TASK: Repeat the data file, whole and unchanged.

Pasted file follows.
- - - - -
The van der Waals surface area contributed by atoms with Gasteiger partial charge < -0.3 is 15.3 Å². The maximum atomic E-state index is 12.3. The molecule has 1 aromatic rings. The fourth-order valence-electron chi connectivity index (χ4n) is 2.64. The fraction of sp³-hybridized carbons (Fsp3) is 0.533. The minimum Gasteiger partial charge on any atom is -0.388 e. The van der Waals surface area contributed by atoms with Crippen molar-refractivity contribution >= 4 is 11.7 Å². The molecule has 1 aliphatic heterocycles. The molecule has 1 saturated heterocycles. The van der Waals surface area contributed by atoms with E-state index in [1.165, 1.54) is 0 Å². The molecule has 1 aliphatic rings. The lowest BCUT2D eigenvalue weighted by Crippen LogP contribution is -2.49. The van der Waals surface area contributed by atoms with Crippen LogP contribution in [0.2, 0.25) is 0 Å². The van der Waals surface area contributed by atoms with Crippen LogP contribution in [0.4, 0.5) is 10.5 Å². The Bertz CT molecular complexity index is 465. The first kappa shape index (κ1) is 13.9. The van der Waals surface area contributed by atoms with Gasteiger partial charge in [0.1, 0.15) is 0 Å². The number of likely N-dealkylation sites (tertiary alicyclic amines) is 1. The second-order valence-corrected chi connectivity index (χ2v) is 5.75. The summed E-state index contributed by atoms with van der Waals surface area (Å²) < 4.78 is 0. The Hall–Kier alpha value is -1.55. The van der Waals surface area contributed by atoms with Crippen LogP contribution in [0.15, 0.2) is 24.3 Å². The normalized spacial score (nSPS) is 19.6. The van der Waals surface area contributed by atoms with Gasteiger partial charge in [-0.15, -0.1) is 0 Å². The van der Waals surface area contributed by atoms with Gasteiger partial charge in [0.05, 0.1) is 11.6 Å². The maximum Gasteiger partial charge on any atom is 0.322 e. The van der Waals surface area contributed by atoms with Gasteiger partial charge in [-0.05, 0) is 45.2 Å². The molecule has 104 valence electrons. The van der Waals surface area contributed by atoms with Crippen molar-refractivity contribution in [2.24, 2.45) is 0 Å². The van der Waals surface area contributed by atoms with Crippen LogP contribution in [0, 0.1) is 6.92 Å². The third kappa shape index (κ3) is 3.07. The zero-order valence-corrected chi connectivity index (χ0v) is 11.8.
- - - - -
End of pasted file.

The van der Waals surface area contributed by atoms with Gasteiger partial charge < -0.3 is 15.3 Å². The maximum atomic E-state index is 12.3. The molecule has 1 aromatic rings. The fourth-order valence-electron chi connectivity index (χ4n) is 2.64. The fraction of sp³-hybridized carbons (Fsp3) is 0.533. The minimum Gasteiger partial charge on any atom is -0.388 e. The van der Waals surface area contributed by atoms with Crippen molar-refractivity contribution >= 4 is 11.7 Å². The molecule has 1 aliphatic heterocycles. The molecule has 1 saturated heterocycles. The van der Waals surface area contributed by atoms with E-state index in [1.165, 1.54) is 0 Å². The molecule has 1 aliphatic rings. The lowest BCUT2D eigenvalue weighted by Crippen LogP contribution is -2.49. The van der Waals surface area contributed by atoms with Crippen LogP contribution in [0.2, 0.25) is 0 Å². The van der Waals surface area contributed by atoms with Crippen LogP contribution in [0.4, 0.5) is 10.5 Å². The Bertz CT molecular complexity index is 465. The first kappa shape index (κ1) is 13.9. The van der Waals surface area contributed by atoms with Gasteiger partial charge in [0.1, 0.15) is 0 Å². The number of likely N-dealkylation sites (tertiary alicyclic amines) is 1. The second-order valence-corrected chi connectivity index (χ2v) is 5.75. The summed E-state index contributed by atoms with van der Waals surface area (Å²) < 4.78 is 0. The Hall–Kier alpha value is -1.55. The van der Waals surface area contributed by atoms with Crippen LogP contribution in [0.15, 0.2) is 24.3 Å². The normalized spacial score (nSPS) is 19.6. The van der Waals surface area contributed by atoms with Gasteiger partial charge in [-0.15, -0.1) is 0 Å². The van der Waals surface area contributed by atoms with Gasteiger partial charge in [0.05, 0.1) is 11.6 Å². The maximum Gasteiger partial charge on any atom is 0.322 e. The van der Waals surface area contributed by atoms with Gasteiger partial charge in [-0.05, 0) is 45.2 Å². The molecule has 104 valence electrons. The van der Waals surface area contributed by atoms with Crippen molar-refractivity contribution in [2.24, 2.45) is 0 Å². The van der Waals surface area contributed by atoms with Crippen LogP contribution in [0, 0.1) is 6.92 Å². The third kappa shape index (κ3) is 3.07. The zero-order valence-corrected chi connectivity index (χ0v) is 11.8.